ELYRIA — Lorain County Probate Judge James Walther has banned another man convicted of failing to pay child support from having more children while he’s on probation.
Walther made headlines in 2013 when he imposed a similar procreation ban on Asim Taylor for failing to pay nearly $100,000 in child support to his four children.
In the latest case, Walther said London Chapman, 39, owes roughly $203,000 in back child support to 11 of his 13 children. The judge said it was the largest criminal nonsupport case he’s seen during his career.
“Defendant is ordered to make all reasonable efforts to avoid impregnating a woman during the community control period or until such time that Defendant can prove to the Court that he is able to provide support for his children he already has and is in fact supporting the children or until a change in conditions warrant the lifting of this condition,” Walther wrote in the order handed down in Chapman’s six criminal nonsupport cases.
Chapman, who lives in Lorain, will be on probation for five years, but his lawyer Giovanna Scaletta-Bremke said her client plans to appeal the procreation ban.
“People have a fundamental right to procreate and a restriction on the right to procreate is unconstitutional,” she said.
Walther didn’t disagree that there is a right to procreation.
“I actually agree with that, but being on probation interferes with a lot of people’s fundamental rights,” he said.
Assistant County Prosecutor Jennifer Goodall echoed Walther’s argument in a court filing supporting prohibiting Chapman from having more kids. She wrote that probationers are limited in who they can associate with, their access to firearms and when they can be searched by law enforcement.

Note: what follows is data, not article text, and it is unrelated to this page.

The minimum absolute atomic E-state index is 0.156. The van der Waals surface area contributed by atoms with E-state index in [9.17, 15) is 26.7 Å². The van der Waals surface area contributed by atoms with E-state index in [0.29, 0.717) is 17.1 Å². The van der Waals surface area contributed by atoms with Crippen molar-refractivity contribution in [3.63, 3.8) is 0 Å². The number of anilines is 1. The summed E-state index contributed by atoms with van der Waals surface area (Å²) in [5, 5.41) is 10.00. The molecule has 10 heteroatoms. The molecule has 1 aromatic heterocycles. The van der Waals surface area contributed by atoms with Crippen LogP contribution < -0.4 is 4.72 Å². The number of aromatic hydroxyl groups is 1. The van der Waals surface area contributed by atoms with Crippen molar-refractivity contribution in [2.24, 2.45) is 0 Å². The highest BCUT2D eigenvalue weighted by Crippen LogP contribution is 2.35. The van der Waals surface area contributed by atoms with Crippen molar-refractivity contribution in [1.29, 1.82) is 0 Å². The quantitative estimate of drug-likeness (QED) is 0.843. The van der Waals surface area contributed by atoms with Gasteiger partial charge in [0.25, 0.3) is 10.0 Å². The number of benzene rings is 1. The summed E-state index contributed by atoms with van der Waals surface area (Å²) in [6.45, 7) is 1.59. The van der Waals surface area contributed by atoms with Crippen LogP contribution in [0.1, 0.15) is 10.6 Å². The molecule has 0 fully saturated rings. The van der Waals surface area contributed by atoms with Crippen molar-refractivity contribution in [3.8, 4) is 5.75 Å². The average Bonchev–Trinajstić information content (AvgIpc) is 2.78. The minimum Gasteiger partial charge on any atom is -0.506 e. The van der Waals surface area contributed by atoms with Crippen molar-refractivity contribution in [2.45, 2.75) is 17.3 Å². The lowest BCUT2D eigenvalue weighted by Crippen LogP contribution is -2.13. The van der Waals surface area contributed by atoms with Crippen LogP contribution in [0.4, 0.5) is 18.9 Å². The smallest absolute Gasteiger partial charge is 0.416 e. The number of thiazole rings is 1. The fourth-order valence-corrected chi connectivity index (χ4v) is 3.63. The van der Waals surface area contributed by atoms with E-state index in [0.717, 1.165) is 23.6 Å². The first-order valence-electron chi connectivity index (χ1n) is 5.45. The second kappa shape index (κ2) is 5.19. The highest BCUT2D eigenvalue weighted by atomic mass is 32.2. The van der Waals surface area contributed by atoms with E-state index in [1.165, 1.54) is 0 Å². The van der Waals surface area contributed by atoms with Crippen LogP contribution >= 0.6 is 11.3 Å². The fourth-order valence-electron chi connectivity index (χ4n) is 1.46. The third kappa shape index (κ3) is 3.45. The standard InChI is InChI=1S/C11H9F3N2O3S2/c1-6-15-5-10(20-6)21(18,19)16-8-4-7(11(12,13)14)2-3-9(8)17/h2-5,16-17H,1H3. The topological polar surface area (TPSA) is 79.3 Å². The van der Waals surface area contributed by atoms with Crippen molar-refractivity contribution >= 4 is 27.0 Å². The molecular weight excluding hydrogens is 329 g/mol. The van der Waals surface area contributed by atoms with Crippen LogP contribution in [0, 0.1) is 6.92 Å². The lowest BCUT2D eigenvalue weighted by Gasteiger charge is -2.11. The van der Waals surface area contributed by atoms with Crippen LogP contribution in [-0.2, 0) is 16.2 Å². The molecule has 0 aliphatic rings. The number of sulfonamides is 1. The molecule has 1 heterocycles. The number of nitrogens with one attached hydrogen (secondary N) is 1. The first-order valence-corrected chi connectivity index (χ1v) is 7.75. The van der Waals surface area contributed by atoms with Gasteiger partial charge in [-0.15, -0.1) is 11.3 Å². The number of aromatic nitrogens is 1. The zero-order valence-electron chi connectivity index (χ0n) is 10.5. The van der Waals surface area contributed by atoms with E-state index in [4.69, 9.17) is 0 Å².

She also wrote that the procreation ban was directly related to the crimes of which Chapman was convicted.
“The community control sanction proposed is designed to ensure that Defendant will be able to support his current children in the future,” she wrote.
Walther said neither Taylor nor Sean Whitehouse, against whom he also imposed the procreation ban last year, have violated his order and had more children.
Walther said Whitehouse didn’t challenge the order when he imposed it in September.
“He told me he didn’t want to fight it and he didn’t want to have any other kids,” the judge said.
Taylor appealed the decision in his case, but the 9th District Court of Appeals refused to reverse Walther’s decision because a presentence report compiled by the county’s Adult Probation Department on Taylor wasn’t included with the appeal paperwork.
Without that document, the appeals court wrote, a decision couldn’t be made about whether Walther acted appropriately.
The Ohio Supreme Court declined to review Taylor’s case but had previously struck down a similar order issued by former Medina County Common Pleas judge James Kimbler because Kimbler’s order didn’t include a way for the ban on procreation to be lifted.
Walther said he has crafted his orders in a way that allows for the ban to be lifted if the defendants make good on their back child support payments.
“If he pays it off, I’d lift it tomorrow,” he said.
Walther said he hopes the appeals court and Supreme Court look at the legal issues involved in his orders to determine whether they pass constitutional muster.